(UroToday.com) On the third day of the American Society for Clinical Oncology (ASCO) Genitourinary Cancer Symposium 2022 in a symposium focused on biomarkers and therapies in renal cell carcinoma (RCC), Dr. Kim provided an update on clinical trials in adjuvant therapy for renal cell carcinoma (RCC). He began by highlighting examples of patients at high-risk for recurrence following nephrectomy. This includes those with high-grade, locally advanced, and node-positive disease.
Considering the spectrum of treatment for advanced RCC, Dr. Kim highlighted three predominant treatment approaches including vascular endothelial growth factor receptor (VEGF-R) tyrosine kinase inhibitors (TKIs), mammalian target of rapamycin (mTOR) inhibitors, and immune checkpoint inhibitors.
Dr. Kim first highlighted the potential role of mTOR inhibitors as adjuvant therapy in patients with RCC following resection. The EVEREST trial (SWOG 0931) assessing this question, comparing everolimus to placebo in patients following nephrectomy, was activated in 2011 and closed to accrual in 2016. The estimated primary completion date is July 2022. Until then, the role of mTOR inhibitors as adjuvant therapy remains to be ascertained.
Moving next to TKIs, Dr. Kim highlighted that the NCCN guidelines recommend sunitinib, as a category 3 recommendation, or pembrolizumab as adjuvant therapy for patients with stage III disease. This is, in large part, based on data from S-TRAC which formed the basis for FDA approval of sunitinib in this disease space. S-TRAC demonstrated a 24% improvement in disease free survival (hazard ratio 0.76, 95% CI 0.59-0.98) for patients receiving adjuvant sunitinib, compared with placebo. Further, this trial failed to demonstrate an overall survival benefit. Notably, adjuvant sunitinib was associated with significant toxicity: 48.4% of patients experienced grade 3 adverse events and 12.5% experienced grade 4 events.
Additionally, there are a number of other trials of TKIs in this setting which have not shown such a benefit. In the ASSURE trial, there was no significant benefit for 1-year of either adjuvant sunitinib (HR 1.17, 95% CI 0.90-1.52) or sorafenib (HR 0.98, 95% CI 0.75-1.28) compared to placebo. The SORCE trial which examined sorafenib for either 1 or 3 years, PROTECT which examined 1 year of pazopanib, and ATLAS which examined axitinib for 1 to 3 years all failed to demonstrate a benefit to this approach and further showed evidence of significant toxicity.
Thus, Dr. Kim moved to immune checkpoint inhibitors. In this space, KEYNOTE-564, examining one year of adjuvant pembrolizumab following surgery among 994 patients, represents the currently available data. Published in August 2021 with a median follow-up of 2 years, patients who received pembrolizumab had significantly prolonged disease-free survival (77% vs 68% at 2-years, hazard ratio 0.68, 95% CI 0.53-0.87).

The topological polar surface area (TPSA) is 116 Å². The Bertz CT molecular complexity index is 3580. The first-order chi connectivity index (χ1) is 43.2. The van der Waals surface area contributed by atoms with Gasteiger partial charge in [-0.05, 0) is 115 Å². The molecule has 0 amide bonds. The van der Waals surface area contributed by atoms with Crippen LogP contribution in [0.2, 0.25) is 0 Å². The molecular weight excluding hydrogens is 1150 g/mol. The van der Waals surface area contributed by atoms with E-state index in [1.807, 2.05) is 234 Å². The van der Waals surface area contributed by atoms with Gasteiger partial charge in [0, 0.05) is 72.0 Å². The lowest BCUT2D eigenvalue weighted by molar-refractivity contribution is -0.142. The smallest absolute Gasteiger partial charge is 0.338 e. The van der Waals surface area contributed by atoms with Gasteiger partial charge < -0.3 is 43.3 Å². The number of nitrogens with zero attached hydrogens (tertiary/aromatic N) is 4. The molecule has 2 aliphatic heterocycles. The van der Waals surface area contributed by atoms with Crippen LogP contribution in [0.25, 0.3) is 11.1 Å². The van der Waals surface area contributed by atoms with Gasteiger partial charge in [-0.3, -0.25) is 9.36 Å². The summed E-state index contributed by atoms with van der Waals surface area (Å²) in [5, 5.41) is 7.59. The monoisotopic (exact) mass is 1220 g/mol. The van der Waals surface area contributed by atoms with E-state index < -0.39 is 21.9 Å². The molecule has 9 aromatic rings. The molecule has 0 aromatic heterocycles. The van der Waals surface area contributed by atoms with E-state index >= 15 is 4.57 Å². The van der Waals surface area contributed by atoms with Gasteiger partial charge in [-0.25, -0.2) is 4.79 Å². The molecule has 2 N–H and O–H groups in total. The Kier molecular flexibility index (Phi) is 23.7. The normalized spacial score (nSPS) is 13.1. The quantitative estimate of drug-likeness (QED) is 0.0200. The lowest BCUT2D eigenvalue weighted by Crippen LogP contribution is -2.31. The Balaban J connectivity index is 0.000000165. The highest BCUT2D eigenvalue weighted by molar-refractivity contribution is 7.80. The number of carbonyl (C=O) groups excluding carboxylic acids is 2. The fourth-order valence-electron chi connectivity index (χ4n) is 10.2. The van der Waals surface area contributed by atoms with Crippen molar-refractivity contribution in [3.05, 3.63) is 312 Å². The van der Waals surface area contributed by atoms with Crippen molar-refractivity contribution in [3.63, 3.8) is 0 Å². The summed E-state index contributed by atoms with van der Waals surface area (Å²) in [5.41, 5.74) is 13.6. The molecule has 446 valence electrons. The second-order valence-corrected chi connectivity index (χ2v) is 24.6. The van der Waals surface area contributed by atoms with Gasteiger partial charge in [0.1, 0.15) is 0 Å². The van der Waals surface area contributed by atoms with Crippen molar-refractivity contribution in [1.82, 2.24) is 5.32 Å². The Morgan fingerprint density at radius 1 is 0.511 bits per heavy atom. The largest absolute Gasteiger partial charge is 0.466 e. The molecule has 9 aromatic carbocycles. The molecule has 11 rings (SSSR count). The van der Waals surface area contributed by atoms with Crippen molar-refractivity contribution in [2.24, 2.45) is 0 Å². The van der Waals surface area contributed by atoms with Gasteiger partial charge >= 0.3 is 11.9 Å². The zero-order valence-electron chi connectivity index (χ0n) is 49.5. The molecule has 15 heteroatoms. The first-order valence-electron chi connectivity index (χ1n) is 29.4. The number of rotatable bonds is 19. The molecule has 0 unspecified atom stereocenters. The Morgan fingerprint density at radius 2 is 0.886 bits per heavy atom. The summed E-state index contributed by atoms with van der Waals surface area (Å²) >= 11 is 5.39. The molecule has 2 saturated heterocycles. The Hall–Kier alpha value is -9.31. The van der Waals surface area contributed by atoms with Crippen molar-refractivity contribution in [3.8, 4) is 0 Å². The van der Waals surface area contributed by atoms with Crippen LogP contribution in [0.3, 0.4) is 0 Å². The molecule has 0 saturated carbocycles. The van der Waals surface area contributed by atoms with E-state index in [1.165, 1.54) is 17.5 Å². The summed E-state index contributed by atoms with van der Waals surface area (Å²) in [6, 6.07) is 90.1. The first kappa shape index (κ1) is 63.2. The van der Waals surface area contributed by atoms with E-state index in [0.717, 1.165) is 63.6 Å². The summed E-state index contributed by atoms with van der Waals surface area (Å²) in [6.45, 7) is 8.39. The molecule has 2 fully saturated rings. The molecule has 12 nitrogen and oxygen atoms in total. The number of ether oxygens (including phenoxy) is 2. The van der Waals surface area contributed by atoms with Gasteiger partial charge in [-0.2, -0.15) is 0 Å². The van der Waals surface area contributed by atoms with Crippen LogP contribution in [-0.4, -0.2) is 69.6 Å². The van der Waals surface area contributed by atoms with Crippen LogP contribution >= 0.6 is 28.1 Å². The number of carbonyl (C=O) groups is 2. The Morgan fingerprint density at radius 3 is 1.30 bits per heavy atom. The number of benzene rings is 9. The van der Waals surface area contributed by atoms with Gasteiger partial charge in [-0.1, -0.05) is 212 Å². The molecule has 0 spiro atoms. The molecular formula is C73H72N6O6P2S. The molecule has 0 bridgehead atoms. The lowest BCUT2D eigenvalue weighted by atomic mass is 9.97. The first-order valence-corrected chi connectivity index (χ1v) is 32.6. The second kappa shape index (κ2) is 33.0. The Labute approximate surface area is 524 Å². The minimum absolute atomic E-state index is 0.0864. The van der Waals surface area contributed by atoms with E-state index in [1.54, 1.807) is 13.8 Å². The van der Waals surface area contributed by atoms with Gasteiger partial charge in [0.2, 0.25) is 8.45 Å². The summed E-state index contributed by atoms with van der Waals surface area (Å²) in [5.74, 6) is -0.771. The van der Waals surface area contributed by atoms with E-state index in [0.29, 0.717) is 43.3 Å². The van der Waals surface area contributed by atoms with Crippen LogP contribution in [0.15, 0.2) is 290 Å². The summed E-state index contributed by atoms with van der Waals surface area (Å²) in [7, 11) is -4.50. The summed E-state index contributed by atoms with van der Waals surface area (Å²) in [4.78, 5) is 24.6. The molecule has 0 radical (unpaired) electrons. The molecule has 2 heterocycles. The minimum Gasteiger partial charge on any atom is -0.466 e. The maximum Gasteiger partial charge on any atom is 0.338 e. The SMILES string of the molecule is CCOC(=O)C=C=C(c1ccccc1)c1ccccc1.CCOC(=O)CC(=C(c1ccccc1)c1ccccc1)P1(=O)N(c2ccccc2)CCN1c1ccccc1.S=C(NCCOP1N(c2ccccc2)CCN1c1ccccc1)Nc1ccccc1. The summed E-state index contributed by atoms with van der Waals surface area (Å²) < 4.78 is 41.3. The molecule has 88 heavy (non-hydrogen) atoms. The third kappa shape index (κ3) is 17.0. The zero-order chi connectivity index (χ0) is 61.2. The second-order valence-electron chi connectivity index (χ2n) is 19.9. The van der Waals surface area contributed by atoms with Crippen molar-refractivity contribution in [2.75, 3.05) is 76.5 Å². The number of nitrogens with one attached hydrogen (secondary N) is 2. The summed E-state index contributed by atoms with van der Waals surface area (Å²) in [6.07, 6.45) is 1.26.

Further, Dr. Kim noted that this benefit was seen across nearly all subgroups examined, with a particularly large benefit among patients with evidence of fully resected metastatic disease. In terms of safety, he noted that nearly one-third of the pembrolizumab group had a grade 3 adverse event and nearly 21% discontinued pembrolizumab due to toxicity, though there were no deaths attributable to pembrolizumab. In considering how to apply these data to practice, he emphasized that the inclusion criteria of KEYNOTE-564 included patients with clear cell histology who were deemed at high risk on the basis of either grade 4 or sarcomatoid histology among those with T2 diseaes, T3 or T4 disease, node positive disease, or metastatic disease who were rendered surgically with no evidence of disease (NED) within one year of nephrectomy.
To date, the overall survival analysis of KEYNOTE-564 is immature with 18 deaths in the pembrolizumab arm and 33 in the control arm, 26% of the total deaths expected for the final analysis. Currently, in the context of adjuvant immune checkpoint inhibitor therapy, Dr. Kim’s “wish list” includes a proven survival benefit demonstrated consistently in multiple trials. Until such time, he advocated that trials continue to have placebo or observation control arms.
In that context, he highlighted currently ongoing trials of adjuvant immune checkpoint inhibitor therapy including IMmotion010 which uses a classic adjuvant design to assess atezolizumab and PROSPER which use both neoadjuvant and adjuvant nivolumab.
In the metastatic setting, Dr. Kim highlighted that we have moved from monotherapy to drug combination approaches in mRCC. Such approaches are also being considered in the adjuvant space in two three-arm trials, including CheckMate914 which compares nivolumab and ipilimumab, nivolumab monotherapy, and placebo and RAMPART which compares durvalumab and tremelimumab, durvalumab monotherapy, and observation.
Building off the results of KEYNOTE-564 which established pembrolizumab as adjuvant therapy, the Litespark trial will compare pembrolizumab monotherapy with a combination approach using the HIF-2alpha inhibitor belzutifan.
In conclusion, Dr. Kim highlighted that adjuvant pembrolizumab or sunitinib may be considered for patients with clear cell RCC at high risk of recurrence after surgery. However, no approach has demonstrated an overall survival benefit and the overall evidence for adjuvant therapy in non-clear cell histology is very weak.Presented by: Hyung Lae Kim, MD, Cedars-Sinai Medical Center
Written by: Christopher J.D. Wallis, University of Toronto Twitter: @WallisCJD during the 2022 American Society of Clinical Oncology Genitourinary (ASCO GU) Cancers Symposium, Thursday, Feb 17 – Saturday, Feb 19, 2022